Make sure you have all the necessary documents and cover in place before taking your car overseas.
Last updated: 02/12/2021 | Estimated Reading Time: 4 minutes
If you are planning on driving in another country, either for business or pleasure, you must make sure you have everything you need to be safe and legal on the road.
Getting a Green Card from your insurer before you travel will help should you need to make a claim in another country.
It is an internationally recognised document that acts as proof of insurance on the vehicle you are driving.
Green Cards are used throughout Europe and in some other countries. You can get one from your insurer for free but make sure you give plenty of time before you travel.
A GB sticker is essential if you are driving in Europe as it informs officials that your vehicle is from the UK.
It’s small and attaches magnetically to your number plate meaning it can be easily removed and reused.
If you’re driving in Europe without one you could receive a fine if caught.
You will need to hold a full UK drivers licence wherever you travel, but some places will require you to also have an International Driving Permit (IDP).
However, it is not necessary to obtain an IDP if driving in Europe as well as EEA countries.
The type of IDP you need may vary depending on what country you will be driving in, so make sure to research before buying one. An IDP costs £5.50 and can be purchased at your local Post Office.
When taking your own car abroad (for less than 12 months), you will need your V5C logbook with you.
If your V5C needs updating then make sure you leave plenty of time to do so before you travel.
If using a hire car abroad you will need a VE103 certificate that proves you are allowed to drive the vehicle abroad.
If using your own car, it is advised that you have it serviced before traveling, especially if you plan on using it for long distances.
You should also perform all routine checks, including fluid and coolant checks, tyre pressure, headlights/electrics, and brakes.
It may also be worth taking an emergency kit consisting of a first-aid kit, tool kit, warning triangle, reflective clothing, torch, and fire extinguisher, should you run into any trouble.
You will need to contact your insurer before you travel to see if your current policy covers you abroad.
If traveling within the EU, you can get European cover as an optional extra that typically covers you for 30 days. European cover is usually split into different zones, so check with your insurer which countries you will be covered for.
If traveling outside the EU, you may need to see what your provider offers as additional cover and whether they provide cover for the country you are traveling in.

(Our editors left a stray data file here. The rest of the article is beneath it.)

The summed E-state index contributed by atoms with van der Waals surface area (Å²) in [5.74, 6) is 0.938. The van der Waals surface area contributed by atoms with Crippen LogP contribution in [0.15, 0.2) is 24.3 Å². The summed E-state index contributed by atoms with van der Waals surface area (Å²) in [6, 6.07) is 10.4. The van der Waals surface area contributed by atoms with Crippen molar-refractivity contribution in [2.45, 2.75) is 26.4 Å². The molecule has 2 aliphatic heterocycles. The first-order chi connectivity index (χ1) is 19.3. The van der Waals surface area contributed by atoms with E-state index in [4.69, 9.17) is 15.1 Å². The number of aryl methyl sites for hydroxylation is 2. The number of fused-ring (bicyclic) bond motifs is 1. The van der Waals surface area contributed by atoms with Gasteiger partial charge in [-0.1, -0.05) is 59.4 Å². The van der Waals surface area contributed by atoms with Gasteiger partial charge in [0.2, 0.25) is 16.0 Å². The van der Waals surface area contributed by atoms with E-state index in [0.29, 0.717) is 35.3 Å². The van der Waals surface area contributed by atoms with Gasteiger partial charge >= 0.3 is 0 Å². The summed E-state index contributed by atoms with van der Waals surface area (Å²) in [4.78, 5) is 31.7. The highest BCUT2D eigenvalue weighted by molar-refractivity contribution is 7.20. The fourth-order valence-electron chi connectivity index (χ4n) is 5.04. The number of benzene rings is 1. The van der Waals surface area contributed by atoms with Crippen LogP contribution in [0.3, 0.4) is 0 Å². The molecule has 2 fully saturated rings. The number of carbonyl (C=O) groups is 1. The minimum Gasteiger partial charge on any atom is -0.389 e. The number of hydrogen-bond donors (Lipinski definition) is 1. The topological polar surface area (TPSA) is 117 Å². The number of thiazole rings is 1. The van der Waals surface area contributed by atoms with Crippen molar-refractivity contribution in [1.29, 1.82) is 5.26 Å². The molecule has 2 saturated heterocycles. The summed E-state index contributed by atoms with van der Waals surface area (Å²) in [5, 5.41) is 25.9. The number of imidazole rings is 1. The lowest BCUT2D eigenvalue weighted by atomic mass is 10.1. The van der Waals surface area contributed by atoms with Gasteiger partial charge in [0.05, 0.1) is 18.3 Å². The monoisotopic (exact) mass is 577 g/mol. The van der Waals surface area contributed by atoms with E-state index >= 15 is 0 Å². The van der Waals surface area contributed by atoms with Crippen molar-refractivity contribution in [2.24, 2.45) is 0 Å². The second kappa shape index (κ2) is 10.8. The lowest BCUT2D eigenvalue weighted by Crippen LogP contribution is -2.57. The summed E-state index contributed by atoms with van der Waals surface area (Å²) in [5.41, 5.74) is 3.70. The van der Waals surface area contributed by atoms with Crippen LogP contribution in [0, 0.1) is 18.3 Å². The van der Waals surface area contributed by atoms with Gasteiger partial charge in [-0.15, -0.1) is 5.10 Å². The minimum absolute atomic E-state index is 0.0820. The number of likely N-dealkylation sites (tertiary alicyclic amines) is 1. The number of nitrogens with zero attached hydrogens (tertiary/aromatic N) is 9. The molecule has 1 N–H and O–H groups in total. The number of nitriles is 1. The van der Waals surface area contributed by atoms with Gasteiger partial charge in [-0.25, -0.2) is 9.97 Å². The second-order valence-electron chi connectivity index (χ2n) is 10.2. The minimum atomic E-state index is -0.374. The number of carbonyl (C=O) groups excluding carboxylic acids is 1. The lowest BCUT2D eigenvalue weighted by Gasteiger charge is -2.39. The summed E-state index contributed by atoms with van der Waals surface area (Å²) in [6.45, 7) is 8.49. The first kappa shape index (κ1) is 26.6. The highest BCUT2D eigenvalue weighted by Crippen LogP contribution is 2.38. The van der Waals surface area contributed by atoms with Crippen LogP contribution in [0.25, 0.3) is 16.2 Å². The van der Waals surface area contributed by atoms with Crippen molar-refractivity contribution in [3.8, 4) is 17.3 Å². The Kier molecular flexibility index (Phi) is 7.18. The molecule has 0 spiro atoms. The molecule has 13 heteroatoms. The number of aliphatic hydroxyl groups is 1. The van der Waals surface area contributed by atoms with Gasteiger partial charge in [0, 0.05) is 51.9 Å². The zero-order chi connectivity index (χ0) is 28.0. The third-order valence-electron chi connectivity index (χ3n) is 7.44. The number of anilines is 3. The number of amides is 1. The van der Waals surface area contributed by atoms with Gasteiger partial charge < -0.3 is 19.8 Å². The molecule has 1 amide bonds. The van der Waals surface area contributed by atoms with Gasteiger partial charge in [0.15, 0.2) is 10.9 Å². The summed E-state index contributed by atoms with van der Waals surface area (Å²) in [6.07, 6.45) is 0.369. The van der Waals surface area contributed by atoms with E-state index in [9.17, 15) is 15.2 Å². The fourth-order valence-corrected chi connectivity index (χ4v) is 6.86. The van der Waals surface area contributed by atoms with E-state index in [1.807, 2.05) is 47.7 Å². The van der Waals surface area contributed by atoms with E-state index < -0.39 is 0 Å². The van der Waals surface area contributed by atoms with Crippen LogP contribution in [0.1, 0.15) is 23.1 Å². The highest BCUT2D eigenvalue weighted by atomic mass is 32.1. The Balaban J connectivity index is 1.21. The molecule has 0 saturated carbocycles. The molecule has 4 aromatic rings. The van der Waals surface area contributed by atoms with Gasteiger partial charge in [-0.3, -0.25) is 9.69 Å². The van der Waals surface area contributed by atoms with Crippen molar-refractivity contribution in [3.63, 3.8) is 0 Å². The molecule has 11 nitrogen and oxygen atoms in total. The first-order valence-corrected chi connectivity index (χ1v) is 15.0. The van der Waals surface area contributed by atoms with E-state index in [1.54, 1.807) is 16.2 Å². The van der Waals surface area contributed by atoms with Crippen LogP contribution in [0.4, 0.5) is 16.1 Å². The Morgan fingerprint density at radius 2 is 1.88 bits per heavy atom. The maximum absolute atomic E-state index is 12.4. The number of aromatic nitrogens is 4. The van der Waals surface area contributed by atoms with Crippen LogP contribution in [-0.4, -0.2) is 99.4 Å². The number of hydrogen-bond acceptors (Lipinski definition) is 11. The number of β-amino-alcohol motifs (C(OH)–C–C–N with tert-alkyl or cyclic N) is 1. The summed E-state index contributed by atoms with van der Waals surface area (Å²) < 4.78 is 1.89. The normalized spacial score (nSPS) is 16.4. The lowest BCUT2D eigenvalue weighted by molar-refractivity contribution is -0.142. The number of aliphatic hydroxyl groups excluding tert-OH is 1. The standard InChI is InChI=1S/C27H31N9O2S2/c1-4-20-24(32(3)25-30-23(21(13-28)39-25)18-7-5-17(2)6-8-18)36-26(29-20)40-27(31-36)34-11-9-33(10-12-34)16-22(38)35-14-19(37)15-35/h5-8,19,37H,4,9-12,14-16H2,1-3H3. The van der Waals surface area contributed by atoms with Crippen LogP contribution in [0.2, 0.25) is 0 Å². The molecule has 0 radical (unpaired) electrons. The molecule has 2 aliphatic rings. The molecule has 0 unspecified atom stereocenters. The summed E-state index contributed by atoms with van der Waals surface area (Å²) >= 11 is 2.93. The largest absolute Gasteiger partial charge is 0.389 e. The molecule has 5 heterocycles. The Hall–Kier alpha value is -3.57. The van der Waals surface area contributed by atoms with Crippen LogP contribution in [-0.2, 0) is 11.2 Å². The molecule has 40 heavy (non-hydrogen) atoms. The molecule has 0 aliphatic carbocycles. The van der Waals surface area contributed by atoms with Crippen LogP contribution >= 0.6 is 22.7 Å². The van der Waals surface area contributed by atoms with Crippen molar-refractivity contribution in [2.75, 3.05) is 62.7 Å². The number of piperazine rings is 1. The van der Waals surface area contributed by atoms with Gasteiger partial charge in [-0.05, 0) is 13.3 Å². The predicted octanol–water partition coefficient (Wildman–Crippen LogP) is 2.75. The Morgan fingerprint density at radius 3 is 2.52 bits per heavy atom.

It is also worth checking your breakdown cover before traveling abroad. Our guide will tell you all you need to know about breakdown cover.
All countries inside the EU have their own driving laws and regulations, so you should be aware of them to avoid making mistakes. The Foreign and Commonwealth Office (FCO) has detailed information on driving laws in other countries as well as recommendations for local driving customs.
Some countries hold very specific local customs and laws so it is essential to check thoroughly before traveling. For example, in Spain you can only park your car on certain sides of the road depending on what day of the week it is, while in Romania you can be fined for driving a dirty car!
Police officials in most of Europe hold the power to issue on-the-spot fines and/or confiscate your vehicle should you infringe on their laws.
As with driving in Europe, you will need to ensure that you have read up on and respect the laws and customs of wherever you are travelling. You will also need to ensure you have your IDP and inform your insurer of what countries you will be driving in.
It is also worth checking with the embassy of any country you plan on visiting to see if there are additional pieces of documentation you require, such as having your passport with you at all times.
Since the UK left the EU on the 1st January 2021, some countries in the EU and EEA require you to hold an IDP when traveling through them as well as a valid UK driving licence and GB sticker.
Check which country requires you to hold an IDP and what type (1948 or 1968) before traveling, and get both if you’re planning on driving through multiple countries.